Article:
It, therefore, stands to reason that anarchists believe that to end imperialism, and to achieve genuine national liberation, requires workers, peasants and the poor to end capitalism, the state and indeed all forms of oppression – like racism and sexism — through an international class struggle: workers literally uniting across borders against their class enemies. Thus, states and capitalism would have to be smashed and replaced by genuine worker self-management, self-governance based on federated councils, and an economy that is aimed at meeting peoples’ needs; if genuine freedom is to be achieved. To get to such a society – free of domination, oppression and imperialism — one can’t rely on rulers, vanguards or states: doing so will lead to the rise of a new elite. This translates into a situation whereby the means and the ends of struggle should be as similar as possible – to get to a free society; movements based on direct democracy, self-management, self-organisation and direct action are needed. As such, the struggle for genuine freedom also has to be taken up in unions and social movements to transform these into such vehicles of direct democracy and working class counter-power. Such movements, infused with libertarian principles, would literally be creating the new society within the shell of the old. As part of moving towards a free society via revolution, it would also be vital for these movements to win concessions from states and capital in the short term, thereby building class confidence and organisation, which would be essential if capitalism, the state and imperialism are to be ended [38]. The basis of this struggle for immediate gains should be internationalist and infused with the ideas and practices of mutual aid. Thus, people should also seek to globalise their struggles and fight to win concessions such as a global minimum wage and standard working conditions as part of building a working class counter-power that can end states, capitalism and imperialism.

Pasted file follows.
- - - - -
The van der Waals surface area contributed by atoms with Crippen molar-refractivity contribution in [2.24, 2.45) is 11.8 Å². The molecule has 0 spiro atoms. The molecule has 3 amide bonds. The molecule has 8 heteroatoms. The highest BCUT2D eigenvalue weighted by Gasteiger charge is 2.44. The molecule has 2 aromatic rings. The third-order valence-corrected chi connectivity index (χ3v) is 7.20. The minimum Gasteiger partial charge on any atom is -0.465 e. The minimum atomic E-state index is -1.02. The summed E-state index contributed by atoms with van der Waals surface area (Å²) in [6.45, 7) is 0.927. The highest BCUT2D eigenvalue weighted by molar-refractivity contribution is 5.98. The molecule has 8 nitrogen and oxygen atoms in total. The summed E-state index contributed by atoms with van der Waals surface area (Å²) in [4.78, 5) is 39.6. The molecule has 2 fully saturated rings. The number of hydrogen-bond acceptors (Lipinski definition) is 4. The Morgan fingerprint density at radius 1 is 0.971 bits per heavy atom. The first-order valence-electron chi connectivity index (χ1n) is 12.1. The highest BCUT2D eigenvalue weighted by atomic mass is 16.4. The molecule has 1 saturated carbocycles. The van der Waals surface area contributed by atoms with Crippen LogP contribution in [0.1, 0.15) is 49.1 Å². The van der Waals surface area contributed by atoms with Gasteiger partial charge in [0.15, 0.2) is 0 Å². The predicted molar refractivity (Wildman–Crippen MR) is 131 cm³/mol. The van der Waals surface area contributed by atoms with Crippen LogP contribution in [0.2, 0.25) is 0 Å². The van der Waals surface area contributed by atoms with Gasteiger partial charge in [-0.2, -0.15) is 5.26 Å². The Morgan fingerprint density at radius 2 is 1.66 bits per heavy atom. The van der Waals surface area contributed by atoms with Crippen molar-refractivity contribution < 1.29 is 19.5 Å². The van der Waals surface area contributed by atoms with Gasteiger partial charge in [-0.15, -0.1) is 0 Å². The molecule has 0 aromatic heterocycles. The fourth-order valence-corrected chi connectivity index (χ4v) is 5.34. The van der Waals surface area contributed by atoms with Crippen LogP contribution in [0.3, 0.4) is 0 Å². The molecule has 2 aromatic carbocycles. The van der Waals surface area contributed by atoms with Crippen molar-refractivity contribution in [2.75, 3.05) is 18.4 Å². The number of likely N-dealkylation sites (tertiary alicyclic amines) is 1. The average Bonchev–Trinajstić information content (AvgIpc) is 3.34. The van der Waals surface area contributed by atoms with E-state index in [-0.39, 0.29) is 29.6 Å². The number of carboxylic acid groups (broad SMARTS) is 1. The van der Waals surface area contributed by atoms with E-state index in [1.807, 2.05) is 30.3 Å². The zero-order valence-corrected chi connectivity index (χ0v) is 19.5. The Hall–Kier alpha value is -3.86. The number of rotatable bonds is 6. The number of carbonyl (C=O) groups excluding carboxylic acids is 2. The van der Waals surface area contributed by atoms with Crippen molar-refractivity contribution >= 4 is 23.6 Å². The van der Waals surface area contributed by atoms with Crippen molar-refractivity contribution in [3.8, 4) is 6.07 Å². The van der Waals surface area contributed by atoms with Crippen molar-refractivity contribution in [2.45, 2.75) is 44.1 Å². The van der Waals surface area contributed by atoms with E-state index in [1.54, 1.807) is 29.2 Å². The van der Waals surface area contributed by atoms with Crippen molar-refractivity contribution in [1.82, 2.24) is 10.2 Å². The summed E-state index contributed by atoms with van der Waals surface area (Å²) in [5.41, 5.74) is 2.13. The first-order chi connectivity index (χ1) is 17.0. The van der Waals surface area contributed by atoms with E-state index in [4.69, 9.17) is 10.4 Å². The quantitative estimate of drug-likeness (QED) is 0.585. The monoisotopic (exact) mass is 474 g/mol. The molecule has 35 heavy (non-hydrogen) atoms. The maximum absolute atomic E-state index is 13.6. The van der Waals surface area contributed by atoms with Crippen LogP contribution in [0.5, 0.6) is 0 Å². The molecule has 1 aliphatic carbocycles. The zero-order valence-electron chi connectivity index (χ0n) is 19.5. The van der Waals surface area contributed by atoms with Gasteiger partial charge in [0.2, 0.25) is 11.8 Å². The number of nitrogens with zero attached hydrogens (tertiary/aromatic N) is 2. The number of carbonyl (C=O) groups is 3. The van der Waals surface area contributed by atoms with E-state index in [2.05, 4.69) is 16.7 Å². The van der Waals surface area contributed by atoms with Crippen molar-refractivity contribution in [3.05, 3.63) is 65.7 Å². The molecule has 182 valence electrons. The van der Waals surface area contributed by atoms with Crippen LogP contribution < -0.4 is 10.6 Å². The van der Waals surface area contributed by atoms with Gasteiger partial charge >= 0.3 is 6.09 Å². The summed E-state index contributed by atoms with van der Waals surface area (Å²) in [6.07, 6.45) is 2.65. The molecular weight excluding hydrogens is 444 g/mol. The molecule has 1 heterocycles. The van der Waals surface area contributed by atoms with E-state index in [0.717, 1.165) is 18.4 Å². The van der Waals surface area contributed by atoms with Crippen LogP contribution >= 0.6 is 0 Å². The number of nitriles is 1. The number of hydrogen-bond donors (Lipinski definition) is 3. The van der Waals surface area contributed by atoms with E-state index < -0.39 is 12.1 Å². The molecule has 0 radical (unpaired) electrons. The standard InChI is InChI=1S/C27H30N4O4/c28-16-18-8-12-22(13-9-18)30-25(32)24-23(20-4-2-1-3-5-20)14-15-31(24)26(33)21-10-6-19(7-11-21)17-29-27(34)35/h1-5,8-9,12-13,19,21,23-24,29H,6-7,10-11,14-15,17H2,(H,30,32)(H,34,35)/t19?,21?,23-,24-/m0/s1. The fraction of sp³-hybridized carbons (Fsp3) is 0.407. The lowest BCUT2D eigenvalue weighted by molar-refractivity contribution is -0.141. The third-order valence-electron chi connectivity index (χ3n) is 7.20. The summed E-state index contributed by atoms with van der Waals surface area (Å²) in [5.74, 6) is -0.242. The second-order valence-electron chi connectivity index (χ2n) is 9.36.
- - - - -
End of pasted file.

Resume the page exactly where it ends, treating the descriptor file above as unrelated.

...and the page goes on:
The South African ruling class are imperialists!

When an anarchist view of imperialism is applied to the role of the South African ruling class, and their actions in sub-Saharan Africa, it becomes clear that they are imperialists. South African linked capital, sometimes in conjunction with international partners, have been expanding headlong into Africa because of the high rates of return it offers. South African based corporations have been making profits ranging from 30% to 60% in the rest of Africa; compared with returns of 14 to 20% in South Africa [39]. In fact, for decades South African corporations have been expanding internationally to try to escape over-production/under-consumption in South Africa [40]. Trade between South Africa and the rest of Africa is not only skewed in terms of volume, but also follows a pattern whereby South Africa mostly imports raw materials and exports value added goods to its neighbours, including weapons, plastics, chemicals, explosives, and machinery [41]. South African linked corporations operating in Africa also have propensity to import many of their goods from South Africa. For example, the retailer Shoprite – which has stores across the continent – sources most of its products from its home base [42]. South African based multinationals also tend to use South African based banks, which have also expanded into the region, when seeking finance. With an already established client base these banks have become major competitors to international banks such as Standard Chartered in Africa. Thus, South African corporations often create interlinking service providing chains when moving into Africa [43]. The vast majority of the profits that they make are also either repatriated or stashed away in tax havens. This pattern of trade and investment contributes towards the limited industrialisation of other southern African countries [44].